Intelligent topic modeling: practical explanation and interpretation

Written by Sanjay Paul, CDIO, HM Revenue & Customs

One of the pivotal areas of application of Artificial Intelligence (AI) is Natural Language Processing (NLP). NLP involves a set of scientific methods to train systems to understand human language, both written text and spoken words. This specialist field of Machine Learning (ML) focuses largely on text processing, to simplify various manual tasks.

With the ability to understand natural language, NLP goes beyond text processing and speech recognition. A myriad of NLP / NLU applications are found in Machine Translation and Sentiment Analysis. Chatbots and Virtual Assistants are common applications in answering questions. NLP techniques are also used for natural language generation, creating human-like text or speech. Likewise, Information Retrieval (IR) is an NLP technique often used in large scale unstructured text mining to classify documents, best matching to their content.

IR from documents is usually followed by processes like classification and categorisation by tagging, indexing and creating searchable metadata. However, accuracy of IR is absolutely crucial for the subsequent downstream functions. And, this article particularly deliberates on the various methods and algorithms of IR, specifically in the light of explainability and interpretability.

IR process essentially decomposes into Topic Modeling (TM) and Text Summarisation (TS). Although the above terms sound similar and readers see they are used interchangeably, there are subtle differences. TM attempts to represent a document by discovering its abstract theme using statistical or probabilistic models. Usually its output is a set of key words in the order of significance. On the contrary, TS is the process of distilling the most important information from a source (or sources) to produce an abridged version. It is imperative that TM, more often than not, is context (i.e. situation or circumstances) sensitive while TS is reasonably contained by its original text, driven by its purpose.

A “topic” is a collection of discrete words. Industry-standard algorithms implementing TM found in extant and credible literature can be categorised as Algebraic, Probabilistic, Neural and Fuzzy topic building models. Algebraic models (e.g. Latent Semantic Analysis, Non-negative Matrix Factorisation) are simple and relatively efficient in computing. Bayesian Probabilistic models (e.g. Latent Dirichlet Allocation and its variants) are intuitive and extendable. Algorithms under Neural topic models (e.g. BERTopic) are scalable for large documents and offer high predictive accuracy.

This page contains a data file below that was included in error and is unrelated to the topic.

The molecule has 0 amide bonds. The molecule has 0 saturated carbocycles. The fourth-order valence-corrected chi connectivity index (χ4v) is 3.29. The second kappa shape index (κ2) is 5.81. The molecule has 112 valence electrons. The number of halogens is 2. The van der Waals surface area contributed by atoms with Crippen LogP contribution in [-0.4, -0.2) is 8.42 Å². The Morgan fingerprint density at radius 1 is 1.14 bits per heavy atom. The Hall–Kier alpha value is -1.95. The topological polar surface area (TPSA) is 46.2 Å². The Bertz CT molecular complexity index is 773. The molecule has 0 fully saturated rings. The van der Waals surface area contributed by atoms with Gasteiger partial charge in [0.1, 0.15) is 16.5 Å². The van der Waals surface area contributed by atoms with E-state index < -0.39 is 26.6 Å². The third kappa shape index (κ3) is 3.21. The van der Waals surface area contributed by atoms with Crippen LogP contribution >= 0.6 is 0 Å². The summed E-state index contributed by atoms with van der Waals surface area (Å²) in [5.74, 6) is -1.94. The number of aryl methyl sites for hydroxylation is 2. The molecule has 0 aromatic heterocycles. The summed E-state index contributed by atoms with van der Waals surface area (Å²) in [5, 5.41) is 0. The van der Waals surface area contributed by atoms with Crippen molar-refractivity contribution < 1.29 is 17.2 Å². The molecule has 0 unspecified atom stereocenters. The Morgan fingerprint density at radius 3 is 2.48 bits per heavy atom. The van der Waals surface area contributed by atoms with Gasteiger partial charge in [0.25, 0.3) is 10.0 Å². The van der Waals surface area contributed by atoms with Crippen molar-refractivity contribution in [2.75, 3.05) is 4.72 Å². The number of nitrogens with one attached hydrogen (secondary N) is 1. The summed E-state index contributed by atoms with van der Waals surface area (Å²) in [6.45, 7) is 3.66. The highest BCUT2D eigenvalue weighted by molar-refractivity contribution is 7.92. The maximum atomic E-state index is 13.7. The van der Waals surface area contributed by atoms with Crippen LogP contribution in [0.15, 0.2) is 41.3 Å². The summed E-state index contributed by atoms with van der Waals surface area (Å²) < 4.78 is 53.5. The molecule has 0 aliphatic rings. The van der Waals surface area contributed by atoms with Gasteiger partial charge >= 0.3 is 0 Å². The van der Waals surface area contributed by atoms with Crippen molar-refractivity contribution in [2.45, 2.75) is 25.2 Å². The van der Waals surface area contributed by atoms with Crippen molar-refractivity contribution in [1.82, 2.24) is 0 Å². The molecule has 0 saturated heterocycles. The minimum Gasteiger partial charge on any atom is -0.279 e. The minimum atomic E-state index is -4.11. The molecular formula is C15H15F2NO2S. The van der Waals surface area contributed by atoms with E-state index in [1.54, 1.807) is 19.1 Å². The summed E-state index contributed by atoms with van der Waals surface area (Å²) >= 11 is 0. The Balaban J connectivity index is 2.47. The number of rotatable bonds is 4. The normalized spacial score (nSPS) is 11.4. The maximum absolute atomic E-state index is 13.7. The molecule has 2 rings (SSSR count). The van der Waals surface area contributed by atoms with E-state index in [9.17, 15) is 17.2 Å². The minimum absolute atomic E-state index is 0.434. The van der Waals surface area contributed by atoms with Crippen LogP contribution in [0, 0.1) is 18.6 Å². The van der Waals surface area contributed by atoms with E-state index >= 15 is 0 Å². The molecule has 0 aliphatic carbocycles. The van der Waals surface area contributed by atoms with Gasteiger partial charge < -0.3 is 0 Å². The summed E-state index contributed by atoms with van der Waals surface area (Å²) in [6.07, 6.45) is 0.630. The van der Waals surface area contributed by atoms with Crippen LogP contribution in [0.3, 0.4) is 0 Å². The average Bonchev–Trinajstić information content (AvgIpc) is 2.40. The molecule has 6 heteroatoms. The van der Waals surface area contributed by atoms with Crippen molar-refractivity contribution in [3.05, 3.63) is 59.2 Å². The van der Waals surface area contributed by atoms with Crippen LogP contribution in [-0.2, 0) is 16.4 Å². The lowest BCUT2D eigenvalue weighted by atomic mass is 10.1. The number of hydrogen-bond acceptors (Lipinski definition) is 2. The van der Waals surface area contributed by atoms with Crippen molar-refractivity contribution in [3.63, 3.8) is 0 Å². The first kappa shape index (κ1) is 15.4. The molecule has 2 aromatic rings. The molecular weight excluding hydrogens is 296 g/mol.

Sparsity in short text documents (i.e. tweet, chat messages, Q&A on forums, office memo, emails, risk descriptions, clinical notes) is a challenge for TM. While the discussed TM techniques struggle in this situation, Fuzzy Topic Modeling (FTM) approach generally works well. The strength of FTM technique is its wide latitude of applicability rather than precision outcome.

Fuzzy c-means (FCM) clustering algorithm is a variant of k-means partitional algorithm. This implementation does not treat each word as mutually exclusive among the clusters, rather assigns different weights by their degree of belonging to each cluster. Normally, the sum of those weights (i.e. coefficients or probabilities) is equal to 1. Therefore, every word bears a fuzzy membership score.

Admittedly, the FCM algorithm falls short of accuracy. Also, it is slower in computation due to its nature of exhaustive iterative process. Yet, the FCM algorithm can offer a wealth of clues on explainability and interpretability.

Homogeneity score of the formed clusters explains its compactness, and so a lower intra-cluster variation. The consumers can interpret it as topic cohesiveness. Separation measures tell how well-separated a cluster is from other clusters. This can be interpreted as the distinctiveness of different topics.

FCM It is an unsupervised machine learning algorithm. It allows overlapping clusters, where intersection of boundaries can be interpreted as areas of ambiguity. In turn, it enables nuanced understanding of the topics. It allows detailed visualisation of the relationships between topic elements and clusters.

We acknowledge any language, albeit having a grammar, is a lot fluid in making sense. Simply put, a similar set of keywords could suggest different meanings with a sharp contrast. Therefore, any industry standard unsupervised TM algorithm is always subjected to bias and can induce impurity.

In conclusion, to experience higher degrees of confidence and trust in NLP / NLU, it is suggested that intelligent systems adapt supervised and reinforcement learning supplemented by its own context sensitive grammar. And, to reiterate, explainability and interpretability are the ways to warrant outputs of ML application. 

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